The Link Between Self-Harm And Eating Disorders

Eating disorders are difficult to understand, even by those who suffer from them and their loved ones. One of the most puzzling aspects of eating disorders is the link between self-harm and eating disorders, which studies show exists but that people often struggle to understand. This guide will break down what we know about this link and how you can help someone with an eating disorder and self-harm or self-injury at the same time.

Signs you have an eating disorder

While some with eating disorders show no signs of their disorder, others might exhibit a combination of classic symptoms. You may have an eating disorder if you experience extreme discomfort after meals or when gaining weight, notice a lack of menstrual cycle or have unexplained muscle wasting or weakness. When dealing with an eating disorder, it is crucial to seek help from a professional. If left untreated, eating disorders can be fatal. Fortunately, treatment options are available that can help those struggling with an eating disorder get back on track. Make sure to discuss treatment options with your doctor so you can determine which ones are best for you.

Eating Disorder Treatment

Every year, thousands of people will seek out professional help in order to receive treatment for their eating disorder. Most common eating disorders include bulimia nervosa, anorexia nervosa, binge eating disorder, and a combination of these three. What many people don’t realize is that there is a strong correlation between people who suffer from an eating disorder and those who have previously experienced trauma or abuse at some point in their lives.

How Anorexia is Treated

Anorexia nervosa is a challenging disorder to treat, even in specialised eating disorder treatment centers. If you have anorexia, it’s imperative that you seek immediate treatment. Failing to do so could lead to death by starvation or suicide. With professional help, however, patients often experience relief from anorexia symptoms such as depression and anxiety. Treatment for anorexia can include

How Bulimia is Treated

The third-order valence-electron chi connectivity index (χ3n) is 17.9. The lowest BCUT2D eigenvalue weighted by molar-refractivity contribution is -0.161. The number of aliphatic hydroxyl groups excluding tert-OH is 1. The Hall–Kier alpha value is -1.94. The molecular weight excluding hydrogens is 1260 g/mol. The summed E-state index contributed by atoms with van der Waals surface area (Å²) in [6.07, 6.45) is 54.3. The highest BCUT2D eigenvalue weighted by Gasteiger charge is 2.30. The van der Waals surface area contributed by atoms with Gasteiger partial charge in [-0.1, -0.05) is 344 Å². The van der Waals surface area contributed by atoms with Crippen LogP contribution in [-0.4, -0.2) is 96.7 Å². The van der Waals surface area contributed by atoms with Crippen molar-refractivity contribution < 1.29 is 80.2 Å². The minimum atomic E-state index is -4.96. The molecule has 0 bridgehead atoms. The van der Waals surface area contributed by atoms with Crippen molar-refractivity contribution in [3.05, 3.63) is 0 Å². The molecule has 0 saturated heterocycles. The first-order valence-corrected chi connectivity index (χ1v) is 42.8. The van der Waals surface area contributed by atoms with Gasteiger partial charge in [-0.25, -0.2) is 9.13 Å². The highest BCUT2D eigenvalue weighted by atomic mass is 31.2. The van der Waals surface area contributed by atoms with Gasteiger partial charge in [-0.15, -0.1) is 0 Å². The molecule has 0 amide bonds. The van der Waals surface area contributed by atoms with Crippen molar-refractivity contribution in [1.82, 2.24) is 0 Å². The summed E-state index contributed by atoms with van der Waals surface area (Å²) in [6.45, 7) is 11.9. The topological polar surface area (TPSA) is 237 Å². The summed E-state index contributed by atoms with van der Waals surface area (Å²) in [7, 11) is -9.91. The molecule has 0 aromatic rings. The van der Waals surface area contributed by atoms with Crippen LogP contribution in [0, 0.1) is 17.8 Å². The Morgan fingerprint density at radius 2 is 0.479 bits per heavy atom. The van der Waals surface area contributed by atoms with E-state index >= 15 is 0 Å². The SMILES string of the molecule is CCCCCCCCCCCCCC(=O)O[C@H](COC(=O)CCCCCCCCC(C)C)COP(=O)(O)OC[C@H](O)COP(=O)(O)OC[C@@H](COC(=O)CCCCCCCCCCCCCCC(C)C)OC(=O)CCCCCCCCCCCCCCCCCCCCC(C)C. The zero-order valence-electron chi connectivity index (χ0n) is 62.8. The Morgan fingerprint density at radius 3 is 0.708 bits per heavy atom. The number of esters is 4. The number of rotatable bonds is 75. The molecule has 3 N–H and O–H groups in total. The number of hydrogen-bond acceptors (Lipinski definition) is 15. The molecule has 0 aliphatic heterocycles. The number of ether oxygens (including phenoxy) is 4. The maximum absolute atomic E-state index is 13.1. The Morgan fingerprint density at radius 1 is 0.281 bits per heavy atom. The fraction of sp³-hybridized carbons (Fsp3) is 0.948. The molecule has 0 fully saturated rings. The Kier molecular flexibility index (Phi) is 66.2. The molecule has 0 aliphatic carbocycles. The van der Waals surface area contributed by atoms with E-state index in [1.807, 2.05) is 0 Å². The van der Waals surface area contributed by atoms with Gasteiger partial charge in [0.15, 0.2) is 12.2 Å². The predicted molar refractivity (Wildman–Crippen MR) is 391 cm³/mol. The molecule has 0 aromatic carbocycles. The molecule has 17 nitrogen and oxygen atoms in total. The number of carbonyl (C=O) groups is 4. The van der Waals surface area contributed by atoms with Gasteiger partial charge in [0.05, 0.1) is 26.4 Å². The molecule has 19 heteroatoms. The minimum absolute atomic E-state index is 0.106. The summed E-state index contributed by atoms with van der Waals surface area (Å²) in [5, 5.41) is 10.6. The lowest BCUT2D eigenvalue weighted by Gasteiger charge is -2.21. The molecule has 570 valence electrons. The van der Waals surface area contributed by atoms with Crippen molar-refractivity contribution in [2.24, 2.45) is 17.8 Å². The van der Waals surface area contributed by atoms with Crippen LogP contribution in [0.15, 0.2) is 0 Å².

The Connection Between Eating Disorders and Self-Injury

Bulimia nervosa is a psychological disorder that involves binge eating followed by purging. Bulimia usually develops after years of unhealthy dieting and body obsession. There are many myths surrounding bulimia treatment, but unfortunately there is no easy cure for bulimia or other eating disorders. Treatment must be carefully tailored to each individual’s specific needs in order to be successful. Here are some ways treatment for bulimia works

How Binge Eating Disorder is Treated

Binge eating disorder (BED) is a type of eating disorder marked by periods of uncontrolled binge eating. Individuals with BED will consume excessive amounts of food in a short period of time, often consuming foods high in fat, sugar, or both. As with other types of eating disorders, people struggling with BED are often preoccupied with their weight and body image.

How Compulsive Overeating is Treated

Eating is something that compulsive overeaters do without thinking. They may eat in response to emotions such as anger, sadness, or fear. Eating can also provide comfort after a stressful day. Compulsive overeaters often use food as a coping mechanism for dealing with uncomfortable emotions. This can lead to food binges (consuming large amounts of food at one time) and feelings of guilt and shame, which then lead to more eating—and so on in a vicious cycle.